Heavenly friends too:

Reading about the lives of Saints does a lot to lift our hearts from our earthly worries to heaven. Learning how ordinary people did ordinary things extraordinarily can be an inspiration to us. I advise focusing on non-miraculous things so we do not expect to see visions or work miracles too just because we say a few hail marys every day. Building your spiritual life around supernatural gifts like vision, tongues, prophesy etc can be dangerous and even might increase rather than decrease confusion and depression. It is not bad to read such stories as they can marvel us as to what God can accomplish through men, but we should not build too much on them nor even consider asking God for such gifts.

Make friends with the Saints, call on them for help and guidance. And I encourage you to purchase and read the book: Introduction to the Devout Life by St Francis de Sales. It helped and continues to help millions of people find the rational path to holiness and dispel doubts and worry.

The Sacraments, your center.

You cannot talk about conversion without talking about the Sacraments. Confession is so important, so important that you should have a confessor who will also serve as your spiritual director to whom you should regularly confess. This person will help you figure out what God wants you to do; in general and in particular situations.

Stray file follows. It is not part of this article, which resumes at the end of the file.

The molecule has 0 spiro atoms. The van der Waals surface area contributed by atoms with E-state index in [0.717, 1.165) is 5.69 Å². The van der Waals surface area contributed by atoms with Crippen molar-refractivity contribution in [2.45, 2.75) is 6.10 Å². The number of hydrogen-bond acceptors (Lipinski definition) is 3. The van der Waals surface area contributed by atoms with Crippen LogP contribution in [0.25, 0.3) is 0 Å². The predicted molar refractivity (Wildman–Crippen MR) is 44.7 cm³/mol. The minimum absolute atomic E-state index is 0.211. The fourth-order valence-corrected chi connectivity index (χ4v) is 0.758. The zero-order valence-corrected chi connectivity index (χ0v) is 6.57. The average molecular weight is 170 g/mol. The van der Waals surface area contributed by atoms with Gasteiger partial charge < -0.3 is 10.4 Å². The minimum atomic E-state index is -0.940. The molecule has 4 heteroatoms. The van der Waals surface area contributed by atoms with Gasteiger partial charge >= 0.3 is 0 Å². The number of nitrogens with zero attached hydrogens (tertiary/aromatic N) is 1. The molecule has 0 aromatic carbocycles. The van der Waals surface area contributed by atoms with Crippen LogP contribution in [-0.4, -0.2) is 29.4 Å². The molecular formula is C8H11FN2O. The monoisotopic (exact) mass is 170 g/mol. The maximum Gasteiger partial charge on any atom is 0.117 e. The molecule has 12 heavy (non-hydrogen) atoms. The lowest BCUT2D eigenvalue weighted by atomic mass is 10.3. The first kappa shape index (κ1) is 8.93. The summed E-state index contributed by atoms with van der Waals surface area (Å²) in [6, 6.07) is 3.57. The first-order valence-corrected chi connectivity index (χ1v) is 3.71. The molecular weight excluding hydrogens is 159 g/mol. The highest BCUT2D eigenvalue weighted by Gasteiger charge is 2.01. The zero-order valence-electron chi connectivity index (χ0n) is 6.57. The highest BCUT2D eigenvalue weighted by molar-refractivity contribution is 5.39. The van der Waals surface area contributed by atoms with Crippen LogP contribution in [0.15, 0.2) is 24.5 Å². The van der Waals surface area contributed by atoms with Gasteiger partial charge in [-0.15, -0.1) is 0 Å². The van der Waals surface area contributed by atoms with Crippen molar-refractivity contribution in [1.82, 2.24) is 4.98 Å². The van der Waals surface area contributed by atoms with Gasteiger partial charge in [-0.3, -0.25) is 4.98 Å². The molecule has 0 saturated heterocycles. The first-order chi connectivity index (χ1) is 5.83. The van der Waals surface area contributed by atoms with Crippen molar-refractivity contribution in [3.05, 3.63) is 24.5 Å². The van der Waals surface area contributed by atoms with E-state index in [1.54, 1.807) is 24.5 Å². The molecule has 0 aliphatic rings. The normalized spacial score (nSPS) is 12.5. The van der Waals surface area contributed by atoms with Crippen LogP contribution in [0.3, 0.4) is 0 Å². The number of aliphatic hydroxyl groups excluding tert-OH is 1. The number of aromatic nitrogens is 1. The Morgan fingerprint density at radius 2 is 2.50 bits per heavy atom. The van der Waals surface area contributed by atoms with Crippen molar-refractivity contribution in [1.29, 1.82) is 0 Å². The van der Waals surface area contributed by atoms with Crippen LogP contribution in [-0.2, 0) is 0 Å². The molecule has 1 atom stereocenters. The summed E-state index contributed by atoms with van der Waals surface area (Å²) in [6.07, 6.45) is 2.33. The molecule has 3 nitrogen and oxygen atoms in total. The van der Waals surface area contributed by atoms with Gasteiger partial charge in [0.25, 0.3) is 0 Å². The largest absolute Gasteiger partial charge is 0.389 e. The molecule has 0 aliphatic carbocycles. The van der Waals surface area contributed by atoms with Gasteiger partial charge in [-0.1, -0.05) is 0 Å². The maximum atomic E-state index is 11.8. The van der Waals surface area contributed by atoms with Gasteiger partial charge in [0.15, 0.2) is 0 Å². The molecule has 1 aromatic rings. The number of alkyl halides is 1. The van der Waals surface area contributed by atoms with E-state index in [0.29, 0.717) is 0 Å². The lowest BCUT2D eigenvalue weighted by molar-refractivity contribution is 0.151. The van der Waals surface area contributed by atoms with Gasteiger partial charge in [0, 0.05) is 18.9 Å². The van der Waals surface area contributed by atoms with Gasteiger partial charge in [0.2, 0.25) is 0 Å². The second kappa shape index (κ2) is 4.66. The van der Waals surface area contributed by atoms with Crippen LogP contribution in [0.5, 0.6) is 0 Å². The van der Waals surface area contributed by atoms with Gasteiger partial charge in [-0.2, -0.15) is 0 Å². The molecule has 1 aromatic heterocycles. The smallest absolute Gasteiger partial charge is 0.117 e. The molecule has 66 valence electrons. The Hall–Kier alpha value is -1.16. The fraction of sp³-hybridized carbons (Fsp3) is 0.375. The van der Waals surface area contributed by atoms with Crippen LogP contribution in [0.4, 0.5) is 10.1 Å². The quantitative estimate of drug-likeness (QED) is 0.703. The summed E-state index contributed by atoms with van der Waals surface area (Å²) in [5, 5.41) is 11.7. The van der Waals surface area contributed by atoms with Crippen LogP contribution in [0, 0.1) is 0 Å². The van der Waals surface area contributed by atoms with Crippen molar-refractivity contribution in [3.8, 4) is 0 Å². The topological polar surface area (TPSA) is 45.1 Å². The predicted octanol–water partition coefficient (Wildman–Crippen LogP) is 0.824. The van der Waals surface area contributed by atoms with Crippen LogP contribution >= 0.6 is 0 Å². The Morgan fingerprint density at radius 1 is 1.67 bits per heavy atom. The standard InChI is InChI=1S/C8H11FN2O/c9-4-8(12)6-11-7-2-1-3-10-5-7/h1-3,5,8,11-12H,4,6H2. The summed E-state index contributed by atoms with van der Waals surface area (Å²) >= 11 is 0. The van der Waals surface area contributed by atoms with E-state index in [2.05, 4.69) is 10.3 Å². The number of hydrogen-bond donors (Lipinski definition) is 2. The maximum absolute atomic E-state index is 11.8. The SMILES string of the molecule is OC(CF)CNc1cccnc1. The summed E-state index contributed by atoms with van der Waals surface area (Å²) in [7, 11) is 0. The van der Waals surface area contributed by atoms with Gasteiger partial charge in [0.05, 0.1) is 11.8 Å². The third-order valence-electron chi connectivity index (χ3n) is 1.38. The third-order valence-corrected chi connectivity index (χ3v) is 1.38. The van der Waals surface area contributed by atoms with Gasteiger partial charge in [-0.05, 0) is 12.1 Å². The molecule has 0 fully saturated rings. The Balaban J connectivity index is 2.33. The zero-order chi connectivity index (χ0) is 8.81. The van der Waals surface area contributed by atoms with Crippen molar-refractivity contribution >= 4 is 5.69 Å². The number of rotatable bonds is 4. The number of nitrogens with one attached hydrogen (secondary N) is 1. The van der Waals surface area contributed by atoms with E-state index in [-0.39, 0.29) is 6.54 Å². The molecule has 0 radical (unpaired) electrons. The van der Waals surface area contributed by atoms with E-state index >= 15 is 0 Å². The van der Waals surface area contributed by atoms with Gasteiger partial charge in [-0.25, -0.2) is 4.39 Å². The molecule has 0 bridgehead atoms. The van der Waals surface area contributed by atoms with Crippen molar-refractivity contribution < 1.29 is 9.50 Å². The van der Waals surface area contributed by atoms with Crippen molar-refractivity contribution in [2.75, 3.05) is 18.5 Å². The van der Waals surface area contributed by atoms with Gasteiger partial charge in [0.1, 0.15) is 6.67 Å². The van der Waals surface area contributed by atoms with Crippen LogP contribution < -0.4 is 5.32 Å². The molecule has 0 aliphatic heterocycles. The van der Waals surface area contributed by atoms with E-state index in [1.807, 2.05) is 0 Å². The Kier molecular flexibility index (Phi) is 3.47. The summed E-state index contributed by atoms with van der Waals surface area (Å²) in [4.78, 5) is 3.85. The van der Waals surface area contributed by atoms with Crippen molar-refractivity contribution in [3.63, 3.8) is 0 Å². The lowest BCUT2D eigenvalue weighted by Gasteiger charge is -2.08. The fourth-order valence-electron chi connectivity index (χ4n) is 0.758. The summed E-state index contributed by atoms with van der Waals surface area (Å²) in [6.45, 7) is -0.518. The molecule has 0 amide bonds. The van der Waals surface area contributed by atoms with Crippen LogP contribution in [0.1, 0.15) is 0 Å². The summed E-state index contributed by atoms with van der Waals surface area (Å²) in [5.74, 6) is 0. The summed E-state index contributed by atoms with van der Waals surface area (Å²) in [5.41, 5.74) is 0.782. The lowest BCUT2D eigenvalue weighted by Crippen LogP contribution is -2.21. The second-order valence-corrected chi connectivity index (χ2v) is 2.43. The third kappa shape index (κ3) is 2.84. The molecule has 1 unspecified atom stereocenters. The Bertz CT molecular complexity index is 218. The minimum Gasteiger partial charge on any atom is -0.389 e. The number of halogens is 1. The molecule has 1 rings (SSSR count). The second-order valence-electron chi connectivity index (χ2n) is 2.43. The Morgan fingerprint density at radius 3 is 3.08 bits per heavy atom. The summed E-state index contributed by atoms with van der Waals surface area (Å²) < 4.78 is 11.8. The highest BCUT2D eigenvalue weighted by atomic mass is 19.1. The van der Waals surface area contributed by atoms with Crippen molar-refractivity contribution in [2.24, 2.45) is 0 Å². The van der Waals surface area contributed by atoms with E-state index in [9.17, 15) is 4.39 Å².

The Eucharist

The Eucharist deserves particular attention since God helps fortify you with the necessary graces to keep fighting. Receiving the Eucharist more than just weekly can be very powerful in our lives. I would suggest daily but many people cannot make daily mass. But shoot for daily, or at least any opportunity you get during the week. However, the very necessary one is to ensure to receive every Sunday to renew your resolve and receive fresh energy for the battle.


Your disposition is what gives your external acts meaning and value. If your dispositions are bad, your seemingly good actions can become empty or even dangerous for you and others. So, be sure to have the right disposition in the race to freedom.